In Norse mythology, the Æsir–Vanir War was a conflict between two groups of deities that resulted in the unification of the Æsir and the Vanir into a single pantheon. The war is an important event in Norse mythology, the implications for the potential historicity surrounding accounts of the war are a matter of scholarly debate and discourse. Fragmented information about the war appears in surviving sources, including Völuspá, a poem collected in the Poetic Edda in the 13th century from earlier traditional sources; the following attestations provide information about the war: In two stanzas of Völuspá, the war is recounted by a völva while the god Óðinn questions her. In the first of the two stanzas, the völva says that she remembers the first war in the world, when Gullveig was stabbed with spears and burnt three times in one of Óðinn's halls, yet that Gullveig was reborn three times. In the stanza, the völva says that they called Gullveig Heiðr whenever she came to houses, that she was a wise völva, that she cast spells.
Heiðr performed seiðr where she could, did so in a trance, was "always the favorite of wicked women."In a stanza, the völva tells Óðinn that all the powers went to the judgment seats and discussed whether the Æsir should pay a fine or if all of the gods should instead have tribute. Further in the poem, a stanza provides the last of the völva's account of the events surrounding the war, she says: Odin shot a spear, hurled it over the host. These stanzas are unclear the second half of stanza 23, but the battle appears to have been precipitated by the entry of Gullveig/Heiðr among the Æsir. Stanza 23 relates a difficulty in reaching a truce which led to the all-out war described in stanza 24. However, the reference to "all the gods" could, in Lindow's view, indicate a movement towards a community involving both the Æsir and the Vanir. Ursula Dronke points to extensive wordplay on all the meanings of the gildi and the adjective gildr to signal the core issue of whether the Æsir will surrender their monopoly on human tribute and join with the "all-too-popular" Vanir.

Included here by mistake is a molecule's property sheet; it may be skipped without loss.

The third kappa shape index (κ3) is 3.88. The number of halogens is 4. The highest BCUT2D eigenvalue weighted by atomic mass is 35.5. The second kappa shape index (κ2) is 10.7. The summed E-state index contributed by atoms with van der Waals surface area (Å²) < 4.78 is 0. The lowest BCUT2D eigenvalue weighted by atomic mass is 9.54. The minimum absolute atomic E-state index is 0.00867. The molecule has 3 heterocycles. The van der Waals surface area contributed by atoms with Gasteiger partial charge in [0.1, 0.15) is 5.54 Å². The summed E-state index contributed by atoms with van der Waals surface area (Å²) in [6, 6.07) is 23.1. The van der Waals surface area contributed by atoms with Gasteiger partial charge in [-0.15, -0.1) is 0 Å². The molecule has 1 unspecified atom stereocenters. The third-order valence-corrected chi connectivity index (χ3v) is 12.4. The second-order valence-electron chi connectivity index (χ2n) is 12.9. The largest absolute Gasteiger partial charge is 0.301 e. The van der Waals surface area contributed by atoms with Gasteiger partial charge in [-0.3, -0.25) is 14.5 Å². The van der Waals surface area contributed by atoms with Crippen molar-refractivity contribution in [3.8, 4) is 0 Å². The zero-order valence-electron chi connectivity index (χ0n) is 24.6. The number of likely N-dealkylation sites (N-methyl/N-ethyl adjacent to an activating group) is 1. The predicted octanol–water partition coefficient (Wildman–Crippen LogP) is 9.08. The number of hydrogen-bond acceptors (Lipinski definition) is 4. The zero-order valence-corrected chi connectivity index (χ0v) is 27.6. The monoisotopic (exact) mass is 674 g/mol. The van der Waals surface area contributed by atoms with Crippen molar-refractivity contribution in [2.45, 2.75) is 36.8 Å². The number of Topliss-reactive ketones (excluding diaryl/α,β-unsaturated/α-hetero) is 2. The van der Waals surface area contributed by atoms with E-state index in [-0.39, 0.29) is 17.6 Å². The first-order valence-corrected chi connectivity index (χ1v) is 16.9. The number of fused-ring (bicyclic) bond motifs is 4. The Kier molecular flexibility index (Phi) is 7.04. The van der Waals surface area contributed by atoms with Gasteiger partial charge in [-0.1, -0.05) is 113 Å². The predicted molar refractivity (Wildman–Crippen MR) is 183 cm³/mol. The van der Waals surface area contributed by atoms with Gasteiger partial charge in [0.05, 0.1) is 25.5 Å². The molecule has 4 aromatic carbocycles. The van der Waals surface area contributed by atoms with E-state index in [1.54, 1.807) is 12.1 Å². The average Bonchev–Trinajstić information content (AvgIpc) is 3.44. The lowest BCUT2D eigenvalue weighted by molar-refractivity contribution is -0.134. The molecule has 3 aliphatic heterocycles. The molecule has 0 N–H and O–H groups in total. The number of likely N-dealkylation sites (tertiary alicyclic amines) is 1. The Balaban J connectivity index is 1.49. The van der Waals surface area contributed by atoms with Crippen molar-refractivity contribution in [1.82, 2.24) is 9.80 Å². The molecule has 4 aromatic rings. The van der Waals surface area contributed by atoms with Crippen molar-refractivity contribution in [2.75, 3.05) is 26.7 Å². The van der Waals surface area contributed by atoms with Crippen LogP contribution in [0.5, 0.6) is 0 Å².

In the Prose Edda book Skáldskaparmál, the god Bragi explains the origin of poetry. Bragi says that it originated in the Æsir–Vanir War, when during the peace conference the Æsir and the Vanir formed a truce by all spitting into a vat; when they left, the gods decided that it should not be poured out, but rather kept as a symbol of their peace, so from the contents made a man, Kvasir. Kvasir is murdered, from his blood is made the Mead of Poetry. In chapter 4 of Heimskringla, Snorri presents a euhemerized account of the war; the account says that Óðinn led a great army from Asia to attack the people of "Vanaheim." However, according to Snorri, the people of Vanahiem were well prepared for the invasion. The two sides tired of the war and both agreed to meet to establish a truce. After doing so, they exchanged hostages. Vanahiem is described as having sent to Asgard its best men: Njörðr—described as wealthy—and his son Freyr in exchange for Asgard Hœnir—described here as large and thought of by the people of Vanahiem well suited to be a chieftain.
Additionally, Asgard sends Mímir—a man of great understanding—in exchange for Kvasir, who Snorri describes as the wisest man of Vanahiem. Upon arrival in Vanahiem, Hœnir was made chief, Mímir gave him good counsel. However, when Hœnir was at meetings and at the Thing without Mímir by his side, he would always answer the same way: "Let others decide." Subsequently, the Vanahiem folk suspected they had been cheated in the exchange by the Asgard folk, so they seized Mímir and beheaded him and sent the head to Asgard. Óðinn took the head of Mímir, embalmed it with herbs so that it would not rot, spoke charms over it, which gave it the power to speak to him and reveal to him secrets.Óðinn appointed Njörðr and Freyr to be priests of sacrificial customs and they became Diar of the people of Asgard. Freyja, described as daughter of Njörðr, was the priestess of these sacrifices, here she is described as introducing seiðr to Asgard. A number of theories surround the Æsir–Vanir War: As the Vanir are considered fertility gods, the Æsir–Vanir War has been proposed as a reflection of the invasion of local fertility cults somewhere in regions inhabited by the Germanic peoples by a more aggressive, warlike cult.
This has been proposed as an analogy of the invasion of the Indo-Europeans. Georges Dumézil stated that the war need not be understood in terms of historicity more than any other myth however. Scholars have cited parallels between the Æsir–Vanir War, The Rape of the Sabine Women from Roman mythology, the battle between Devas and Asuras from Hindu mythology, providing support for a Proto-Indo-European "war of the functions." Explaining these parallels, J. P. Mallory states: Basically, the parallels concern the presence of first- and second- function representatives on the victorious side of a war that subdues and incorporates third function characters, for example, the Sabine women or the Norse Vanir. In